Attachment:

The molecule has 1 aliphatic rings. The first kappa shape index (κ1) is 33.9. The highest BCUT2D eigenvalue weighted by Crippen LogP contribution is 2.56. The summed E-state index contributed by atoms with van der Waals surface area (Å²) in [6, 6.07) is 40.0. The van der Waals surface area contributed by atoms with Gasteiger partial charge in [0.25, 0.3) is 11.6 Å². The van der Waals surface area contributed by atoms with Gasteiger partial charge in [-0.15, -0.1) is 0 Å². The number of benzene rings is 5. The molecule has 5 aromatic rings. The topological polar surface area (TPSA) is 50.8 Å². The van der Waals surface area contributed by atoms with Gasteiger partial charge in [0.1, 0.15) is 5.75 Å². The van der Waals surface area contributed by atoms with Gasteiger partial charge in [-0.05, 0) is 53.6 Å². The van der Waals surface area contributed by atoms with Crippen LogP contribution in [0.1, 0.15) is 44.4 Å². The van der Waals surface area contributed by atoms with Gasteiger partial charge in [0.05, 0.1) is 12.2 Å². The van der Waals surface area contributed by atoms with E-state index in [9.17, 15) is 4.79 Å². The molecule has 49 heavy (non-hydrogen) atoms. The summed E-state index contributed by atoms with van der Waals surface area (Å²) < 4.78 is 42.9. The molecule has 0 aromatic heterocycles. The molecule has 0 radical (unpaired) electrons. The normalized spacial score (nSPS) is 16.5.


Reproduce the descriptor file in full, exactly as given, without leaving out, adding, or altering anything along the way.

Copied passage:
The molecule has 1 aliphatic rings. The first kappa shape index (κ1) is 33.9. The highest BCUT2D eigenvalue weighted by Crippen LogP contribution is 2.56. The summed E-state index contributed by atoms with van der Waals surface area (Å²) in [6, 6.07) is 40.0. The van der Waals surface area contributed by atoms with Gasteiger partial charge in [0.25, 0.3) is 11.6 Å². The van der Waals surface area contributed by atoms with Gasteiger partial charge in [-0.15, -0.1) is 0 Å². The number of benzene rings is 5. The molecule has 5 aromatic rings. The topological polar surface area (TPSA) is 50.8 Å². The van der Waals surface area contributed by atoms with Gasteiger partial charge in [0.1, 0.15) is 5.75 Å². The van der Waals surface area contributed by atoms with Gasteiger partial charge in [-0.05, 0) is 53.6 Å². The van der Waals surface area contributed by atoms with Crippen LogP contribution in [0.1, 0.15) is 44.4 Å². The van der Waals surface area contributed by atoms with Gasteiger partial charge in [0.05, 0.1) is 12.2 Å². The van der Waals surface area contributed by atoms with E-state index in [9.17, 15) is 4.79 Å². The molecule has 49 heavy (non-hydrogen) atoms. The summed E-state index contributed by atoms with van der Waals surface area (Å²) < 4.78 is 42.9. The molecule has 0 aromatic heterocycles. The molecule has 0 radical (unpaired) electrons. The normalized spacial score (nSPS) is 16.5.